Drawing on lessons from the master

A few years ago a television advertising campaign proclaimed that this was rugby country. The marketing team that came up with it had obviously never been to Glenties to see the Jim McGuinness effect.

Drawing on lessons from the master

St Columba’s Community School is a focal point of the town and the region. History. Tradition. Football. Life. All seamlessly blending into one another at one point on the road.

Above the entrance is a sign ‘Sam’s for the hills. C’mon Donegal’ and on the corridor an artist’s drawing of former pupil Jim McGuinness with his motto: Focus. Commit. Believe. Achieve.

Now Jim wasn’t a model students and left school early but the effect he’s had on the pupils and teachers is hard to quantify.

“Long before he was famous I used him as a role model for other students,” says his former PE teacher Manus Brennan. “He left school early, like many young lads in those years, but he had the wisdom and courage to go back and do his Leaving Cert after he won the All-Ireland medal in 1992. I used to use him as an example for lads who were struggling and thinking of packing it in. Not only did he do his Leaving Cert as a mature student but he went on to have a distinguished academic career at third level, eventually getting a Masters degree. And a couple of Sigerson Cup medals as well!”

Inside in his office new PE teacher Martin Regan roots out an old picture of Jim from his national school days. On the noticeboard there’s a picture of Manus’s nephew Eoghan O’Gara with Sam Maguire and Bernard Brogan. On the other side of it is a memorial card of Charlie McGuinness, Jim’s brother.

“He would have been like him in appearance,” says Manus of the brothers. “I think it was ’85. He was very sporty too and his death had a profound effect on the family. Jim’s other brother Mark died later on in life and Jim was there. It’s been a tough journey for him. Something clicked when he went back to do his Leaving Cert (1995) and he stayed in third level a long time. He was always looking to do things better.”

Jim and Manus struck up a bond through sport and basketball in particular. At a time when the game was packing out halls in Dublin, Belfast, Cork and Tralee, Glenties tried it out. A bug took hold. Manus started Jim, the smallest player on the court, as a point guard in first year but by fourth year he was a centre on the side which reached the then All-Ireland (Green Giants) semi-final.

“I believe some of Jim’s coaching methodologies come from basketball where the focus is on the performance rather than winning. That’s part of what he says and does now. He was like that as a young fella. He picked things up quickly and was prepared to put in the practice to get it right,” says Manus. “If you look at all the great basketball coaches, that’s been their philosophy. He’s obviously far more than just that though. His great strength is his ability to get the best out of individuals. Out of ordinary lads. Take the past pupils from Glenties, Anthony and Leon Thompson, Leo McLoone, Paddy McGrath, Dermot Molloy; there may have been better players than them in the school at the time but they were always wholehearted, determined and coachable. That’s the kind of player he works with. He draws out the last ounce of talent in each player and builds a team around the personalities.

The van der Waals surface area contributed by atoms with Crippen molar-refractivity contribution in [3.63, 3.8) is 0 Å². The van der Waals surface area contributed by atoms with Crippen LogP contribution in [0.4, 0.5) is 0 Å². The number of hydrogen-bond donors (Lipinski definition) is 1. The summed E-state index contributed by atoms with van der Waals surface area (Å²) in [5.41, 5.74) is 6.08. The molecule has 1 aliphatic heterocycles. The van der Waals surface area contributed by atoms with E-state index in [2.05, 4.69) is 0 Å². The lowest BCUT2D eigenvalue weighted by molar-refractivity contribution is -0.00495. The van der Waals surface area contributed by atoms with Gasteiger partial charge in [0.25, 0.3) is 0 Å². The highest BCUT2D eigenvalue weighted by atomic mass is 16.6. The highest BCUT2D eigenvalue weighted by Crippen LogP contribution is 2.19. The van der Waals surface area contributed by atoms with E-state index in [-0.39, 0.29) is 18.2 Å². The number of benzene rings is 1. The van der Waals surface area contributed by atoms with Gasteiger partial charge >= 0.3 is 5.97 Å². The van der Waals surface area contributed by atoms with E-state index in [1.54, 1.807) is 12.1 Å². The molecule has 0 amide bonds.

“Jim had a lot of talent but he was never the most talented. Whatever talent he had he used it well. He was always the most determined. As a midfielder for Donegal he did not fit into the traditional role but instead used his great mobility to cover acres of ground, probably a sign of things to come.

“You hear the players talking and they are all the same. Michael Murphy is the best player in the country but if Jim tells him to play corner-back he will because he knows it’s all about the team and the performance. He won’t complain. You leave your ego in the dressing room when you line out on one of Jim’s teams. Jim is also very shrewd. After the win against Dublin he gave a radio interview — he praised the clubs and the county board for giving them the time to prepare this year without the pressure of the club championship. That was class! He shared the credit and that’s so useful going forward.